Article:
Tuesday, January 5, 2010

PERU (Lima & Arequipa) 2007

A country whose primary food is the potato, and whose economy is largely based on bird manure has an uphill battle to market itself. Everybody dreams of going to Macchu Picchu, but Lima, a 3-hour flight from Panama City, gets bad reports from just about everyone—ugly, dirty, dangerous, boring. Two Peruvian friends practically begged us not to stay in the old part of town. We spent a week there anyway and loved it. It is both ugly and beautiful, dirty and clean (no trash thrown around like in Mexico), dangerous (lots of warnings) and safe (nothing bad happened to us). We took the warnings seriously, however, and went out with little money, no passports (I never do) and the camera hidden in a front pocket.

Lima was the most important Spanish city in South America until the wars of Independence changed the whole ballgame. It has the feel of a place where more important things were happening in years past. Few visitors are likely to fall in love with the city. While it has beautiful things, the overall look is gray and plain. The bad air and daily fog that rolls in from the ocean allow for no gleam or glisten here. There is color, but it tends to be of earthier tones or to look duller because of the light quality—no hot pink!

Although the streets are bustling with people, there is a graphic simplicity to Lima, especially after having gotten used to the visual mayhem of Mexico City. There are few billboards, posters, store signs, not even much graffiti, no glitz, no mess, few street peddlers, and not many tall trees. I found myself looking for laundry hanging out of windows to liven up the view. But then, turning a corner, would be a colonial building with its intricately carved Moorish wooden balcony, or an old eatery with elaborate and colorful mosaic floors, worn smooth or partly eroded, or a bakery displaying a 5-tier birthday cake in the window, with frog-green icing.

But what we look for when traveling, we found here—it feels different. More than the touristic sights, what fascinates me most is what my friend Kathy calls ‘the museum of the streets’—a sense of how people live, what gives a place its sense of identity. In a taxi we heard a radio station where the announcer kept using the work ‘Peruanidad’—‘Peru-ness’ to describe the program. About half the population in Peru is indigenous Indian, the other half a mix of European, African and Asian—not so different from Mexico. The economic statistics are pretty similar, too—more than half (guess which?) lives beneath the poverty line. The Catholic church plays a major part in Peruvian society as well. In spite of these similarities, I knew I was not in Mexico. In our one-week trip, we barely scratched the surface of what that means, but I left happy with the introduction.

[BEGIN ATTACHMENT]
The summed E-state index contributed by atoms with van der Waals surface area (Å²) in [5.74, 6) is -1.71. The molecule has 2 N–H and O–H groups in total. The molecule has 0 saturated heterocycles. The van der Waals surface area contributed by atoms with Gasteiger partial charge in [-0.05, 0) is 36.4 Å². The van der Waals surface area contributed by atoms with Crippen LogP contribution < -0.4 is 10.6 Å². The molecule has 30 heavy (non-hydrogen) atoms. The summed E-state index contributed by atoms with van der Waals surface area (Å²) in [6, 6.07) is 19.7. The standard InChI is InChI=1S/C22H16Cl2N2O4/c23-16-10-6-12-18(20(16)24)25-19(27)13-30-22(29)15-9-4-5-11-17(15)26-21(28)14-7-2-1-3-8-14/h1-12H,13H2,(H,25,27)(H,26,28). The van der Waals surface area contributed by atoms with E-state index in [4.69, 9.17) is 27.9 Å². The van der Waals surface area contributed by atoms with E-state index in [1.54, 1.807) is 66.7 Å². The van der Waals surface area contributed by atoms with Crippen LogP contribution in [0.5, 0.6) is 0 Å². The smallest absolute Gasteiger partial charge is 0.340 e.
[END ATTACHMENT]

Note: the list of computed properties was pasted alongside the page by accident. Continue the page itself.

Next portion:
We stayed at the once grand Gran Hotel Bolívar, built in 1924 where I kept expecting to see Maggie Smith coming down the hall with a feathered hat and 16 suitcases. Many stars of the past stayed there: Ava Gardner, Maria Felix, Pedro Infante, and the Rolling Stones. It has been refurbished (not remodeled) and still retains its old world charm. The lobby has a stained glass dome, the rooms are huge, clean and comfortable (if you like hard mattresses as I do). Our $70 suite (there are cheaper rooms) had a big living room with sofa, 2 chairs and a writing desk, the bedroom was just as big, the bathroom tiles and tub had been re-surfaced to look new and clean. A balcony overlooked the side street (avoid the rooms facing the noisy Plaza San Martín). Staying at this hotel was one of the highlights of the trip. I was not happy with their (included) continental breakfast, and went out to El Comino for much better café con leche (it’s under the arcade to the left as you exit the hotel) a couple of mornings.

Another place we looked at, but did not stay in, was the Hostal España ((Azángaro 105), a cheap option for backpacker-types that was very charming, and retains its fabulous mosaic floors. There is a nice rooftop terrace area full of plants.

The Plaza San Martin is completely surrounded by white buildings that look a bit like 19th-century Paris. It is connected to the Plaza Mayor by a pedestrian street that was full of people day and night. This area has the highest concentration of colonial architecture, as well as lots of 19th-century buildings and even a few Art Deco (the best one now houses a MacDonald’s).

Within an hour of arrival in Lima we were in the Central Market so Nick could eat ceviche, practically the national dish here. Apparently very few tourists go to the market and people seemed glad to see us. In general, we found the people friendly and open—more so than Mexicans. There is a Barrio Chino behind the market area that is the biggest in Latin American (although much smaller than New York’s). We spent a lot of time wandering streets between the market and the Plaza Mayor, full of old stores and restaurants, many conserving their wonderful tile floors. Don’t miss the Palacio Torre Tagle (Ucayali 363).